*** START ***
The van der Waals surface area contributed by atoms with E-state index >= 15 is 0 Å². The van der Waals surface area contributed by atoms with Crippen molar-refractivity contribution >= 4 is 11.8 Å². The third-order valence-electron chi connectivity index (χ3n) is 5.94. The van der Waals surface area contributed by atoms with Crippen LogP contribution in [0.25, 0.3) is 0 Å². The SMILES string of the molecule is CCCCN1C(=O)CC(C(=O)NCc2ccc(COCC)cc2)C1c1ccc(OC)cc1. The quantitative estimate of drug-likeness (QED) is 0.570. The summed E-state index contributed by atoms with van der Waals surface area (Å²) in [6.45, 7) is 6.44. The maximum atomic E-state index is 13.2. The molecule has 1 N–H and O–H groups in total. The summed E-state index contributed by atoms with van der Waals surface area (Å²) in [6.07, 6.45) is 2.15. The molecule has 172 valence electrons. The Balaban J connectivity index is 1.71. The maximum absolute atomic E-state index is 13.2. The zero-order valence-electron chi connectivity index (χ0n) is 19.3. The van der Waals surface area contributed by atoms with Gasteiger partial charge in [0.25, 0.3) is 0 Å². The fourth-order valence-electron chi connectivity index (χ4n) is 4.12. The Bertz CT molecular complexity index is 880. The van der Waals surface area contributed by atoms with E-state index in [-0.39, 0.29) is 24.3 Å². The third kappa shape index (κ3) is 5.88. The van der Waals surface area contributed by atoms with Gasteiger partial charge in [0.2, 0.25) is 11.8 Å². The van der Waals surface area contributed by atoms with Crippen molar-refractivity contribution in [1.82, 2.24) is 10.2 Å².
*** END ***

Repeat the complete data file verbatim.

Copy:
The van der Waals surface area contributed by atoms with E-state index >= 15 is 0 Å². The van der Waals surface area contributed by atoms with Crippen molar-refractivity contribution >= 4 is 11.8 Å². The third-order valence-electron chi connectivity index (χ3n) is 5.94. The van der Waals surface area contributed by atoms with Crippen LogP contribution in [0.25, 0.3) is 0 Å². The SMILES string of the molecule is CCCCN1C(=O)CC(C(=O)NCc2ccc(COCC)cc2)C1c1ccc(OC)cc1. The quantitative estimate of drug-likeness (QED) is 0.570. The summed E-state index contributed by atoms with van der Waals surface area (Å²) in [6.45, 7) is 6.44. The maximum atomic E-state index is 13.2. The molecule has 1 N–H and O–H groups in total. The summed E-state index contributed by atoms with van der Waals surface area (Å²) in [6.07, 6.45) is 2.15. The molecule has 172 valence electrons. The Balaban J connectivity index is 1.71. The maximum absolute atomic E-state index is 13.2. The zero-order valence-electron chi connectivity index (χ0n) is 19.3. The van der Waals surface area contributed by atoms with Gasteiger partial charge in [0.25, 0.3) is 0 Å². The fourth-order valence-electron chi connectivity index (χ4n) is 4.12. The Bertz CT molecular complexity index is 880. The van der Waals surface area contributed by atoms with E-state index in [-0.39, 0.29) is 24.3 Å². The third kappa shape index (κ3) is 5.88. The van der Waals surface area contributed by atoms with Gasteiger partial charge in [0.2, 0.25) is 11.8 Å². The van der Waals surface area contributed by atoms with Crippen molar-refractivity contribution in [1.82, 2.24) is 10.2 Å².